What would you do if you were in my situation:
I am applying to NA school in 2005. I am moving back EAST (brrrrrrrrrrrrrrr)
from sunny California to be closer to the schools that I will be applying to. IT is JUST TOO EXPENSIVE TO LIVE AND NOT WORK, AND BE A FULL-TIME STUDENT in So. Cal. Anyway...a brief history of my nursing career:
I became an RN in 1996. Worked in the ICU from 1997-1999.
I continued with my education, working and getting my BSN 2 years thereafter.
I then worked in the ER of the same level-1 trauma center on a full-time basis...working in ICU occasionally.
I decided to get my MSN degree and happened to receive my FNP as well (it was an MSN/FNP program) in 2002. I was fortunate to be hired as a PER DIEM NP in the same ER.
Having had the opportunity to work in several nursing roles is AWESOME. I am a more well-rounded nurse and provider.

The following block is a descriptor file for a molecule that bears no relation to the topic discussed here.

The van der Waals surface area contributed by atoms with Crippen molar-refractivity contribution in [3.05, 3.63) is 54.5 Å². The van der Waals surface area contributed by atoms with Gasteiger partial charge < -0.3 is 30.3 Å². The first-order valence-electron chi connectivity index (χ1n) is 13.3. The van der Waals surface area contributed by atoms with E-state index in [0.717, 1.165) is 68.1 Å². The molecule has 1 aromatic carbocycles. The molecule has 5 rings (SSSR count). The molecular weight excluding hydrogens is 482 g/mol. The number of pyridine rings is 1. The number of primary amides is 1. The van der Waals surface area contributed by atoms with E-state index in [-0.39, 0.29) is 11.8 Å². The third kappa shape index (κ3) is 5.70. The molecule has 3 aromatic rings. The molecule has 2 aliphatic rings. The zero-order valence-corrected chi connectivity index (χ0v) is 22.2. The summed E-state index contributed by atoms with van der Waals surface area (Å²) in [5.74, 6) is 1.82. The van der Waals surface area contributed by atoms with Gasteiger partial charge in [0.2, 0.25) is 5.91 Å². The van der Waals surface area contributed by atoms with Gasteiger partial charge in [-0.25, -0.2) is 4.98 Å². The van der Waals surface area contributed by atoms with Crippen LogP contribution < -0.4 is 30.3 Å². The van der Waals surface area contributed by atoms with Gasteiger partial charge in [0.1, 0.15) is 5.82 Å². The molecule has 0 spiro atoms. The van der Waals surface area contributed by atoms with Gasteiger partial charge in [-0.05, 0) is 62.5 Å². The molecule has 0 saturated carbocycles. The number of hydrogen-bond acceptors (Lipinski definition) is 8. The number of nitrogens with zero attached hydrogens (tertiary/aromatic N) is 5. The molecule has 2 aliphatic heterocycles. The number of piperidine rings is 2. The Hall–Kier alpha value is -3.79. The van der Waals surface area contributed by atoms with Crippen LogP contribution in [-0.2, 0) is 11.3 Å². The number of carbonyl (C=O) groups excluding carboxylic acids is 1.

I continue to work a few shifts in ICU and ER, on top of being an NP also.
My goal of becoming a CRNA is STILL looming over my head. I still want to go to CRNA school.
I AM CONCERNED THAT SOME SCHOOLS MIGHT LOOK DOWN UPON MY BECOMING AN NP FIRST (It was actually an added BONUS while getting my MSN...I got FNP certification along with it)...then, got hired as NP in a level 1 trauma ER (very rare to have NP in busy ER here in Ca).
I've been reading in some threads that one criteria that some schools taken into account is the applicant's dedication to the profession...i.e, just starting in ICU...then, getting into CRNA school...not doing anything else in other fields of nursing shows the individual's commitment in becoming a CRNA...well, this is how I perceive it to be. And, for those of us, who just happen to have another role, besides being a nurse in ICU, are considered, "the undecided, undedicated" ones. Thus, it may make it harder for those of us to be considered in a program.
Do some of you find this to be true? :uhoh21:
I just wanted to get your opinion on this.